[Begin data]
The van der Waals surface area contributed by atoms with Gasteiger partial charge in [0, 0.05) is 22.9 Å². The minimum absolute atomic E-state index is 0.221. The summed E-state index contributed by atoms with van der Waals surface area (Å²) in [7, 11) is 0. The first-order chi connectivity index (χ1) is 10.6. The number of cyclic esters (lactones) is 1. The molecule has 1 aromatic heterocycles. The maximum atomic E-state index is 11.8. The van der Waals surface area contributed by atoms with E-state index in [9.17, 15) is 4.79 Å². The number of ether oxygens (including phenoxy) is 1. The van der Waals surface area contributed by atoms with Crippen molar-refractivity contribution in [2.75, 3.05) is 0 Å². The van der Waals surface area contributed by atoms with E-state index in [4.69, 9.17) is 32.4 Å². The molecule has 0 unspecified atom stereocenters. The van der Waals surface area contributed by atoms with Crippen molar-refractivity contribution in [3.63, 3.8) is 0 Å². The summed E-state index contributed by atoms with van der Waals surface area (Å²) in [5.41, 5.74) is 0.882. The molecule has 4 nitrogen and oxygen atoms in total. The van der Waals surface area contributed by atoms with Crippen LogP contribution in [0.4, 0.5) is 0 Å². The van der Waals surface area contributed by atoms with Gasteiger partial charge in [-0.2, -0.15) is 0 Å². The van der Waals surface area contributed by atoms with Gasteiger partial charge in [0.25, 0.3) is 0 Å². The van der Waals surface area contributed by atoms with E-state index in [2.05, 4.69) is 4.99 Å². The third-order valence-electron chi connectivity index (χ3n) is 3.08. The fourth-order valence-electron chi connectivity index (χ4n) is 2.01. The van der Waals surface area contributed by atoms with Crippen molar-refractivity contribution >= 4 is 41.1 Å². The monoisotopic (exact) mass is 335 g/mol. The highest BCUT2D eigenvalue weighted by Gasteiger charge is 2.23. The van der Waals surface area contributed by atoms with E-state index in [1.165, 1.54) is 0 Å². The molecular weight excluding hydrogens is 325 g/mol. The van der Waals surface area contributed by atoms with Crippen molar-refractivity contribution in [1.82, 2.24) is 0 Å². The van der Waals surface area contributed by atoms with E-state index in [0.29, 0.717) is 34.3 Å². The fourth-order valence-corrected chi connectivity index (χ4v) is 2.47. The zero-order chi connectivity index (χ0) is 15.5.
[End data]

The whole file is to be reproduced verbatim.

The van der Waals surface area contributed by atoms with Gasteiger partial charge in [0, 0.05) is 22.9 Å². The minimum absolute atomic E-state index is 0.221. The summed E-state index contributed by atoms with van der Waals surface area (Å²) in [7, 11) is 0. The first-order chi connectivity index (χ1) is 10.6. The number of cyclic esters (lactones) is 1. The molecule has 1 aromatic heterocycles. The maximum atomic E-state index is 11.8. The van der Waals surface area contributed by atoms with E-state index in [9.17, 15) is 4.79 Å². The number of ether oxygens (including phenoxy) is 1. The van der Waals surface area contributed by atoms with Crippen molar-refractivity contribution in [2.75, 3.05) is 0 Å². The van der Waals surface area contributed by atoms with E-state index in [4.69, 9.17) is 32.4 Å². The molecule has 0 unspecified atom stereocenters. The van der Waals surface area contributed by atoms with Crippen molar-refractivity contribution in [3.63, 3.8) is 0 Å². The summed E-state index contributed by atoms with van der Waals surface area (Å²) in [5.41, 5.74) is 0.882. The molecule has 4 nitrogen and oxygen atoms in total. The van der Waals surface area contributed by atoms with Crippen LogP contribution in [0.4, 0.5) is 0 Å². The van der Waals surface area contributed by atoms with Gasteiger partial charge in [-0.2, -0.15) is 0 Å². The van der Waals surface area contributed by atoms with Gasteiger partial charge in [0.25, 0.3) is 0 Å². The van der Waals surface area contributed by atoms with E-state index in [2.05, 4.69) is 4.99 Å². The third-order valence-electron chi connectivity index (χ3n) is 3.08. The fourth-order valence-electron chi connectivity index (χ4n) is 2.01. The van der Waals surface area contributed by atoms with Crippen molar-refractivity contribution >= 4 is 41.1 Å². The monoisotopic (exact) mass is 335 g/mol. The highest BCUT2D eigenvalue weighted by Gasteiger charge is 2.23. The van der Waals surface area contributed by atoms with E-state index in [1.165, 1.54) is 0 Å². The molecular weight excluding hydrogens is 325 g/mol. The van der Waals surface area contributed by atoms with Crippen molar-refractivity contribution in [1.82, 2.24) is 0 Å². The van der Waals surface area contributed by atoms with E-state index in [0.29, 0.717) is 34.3 Å². The fourth-order valence-corrected chi connectivity index (χ4v) is 2.47. The zero-order chi connectivity index (χ0) is 15.5.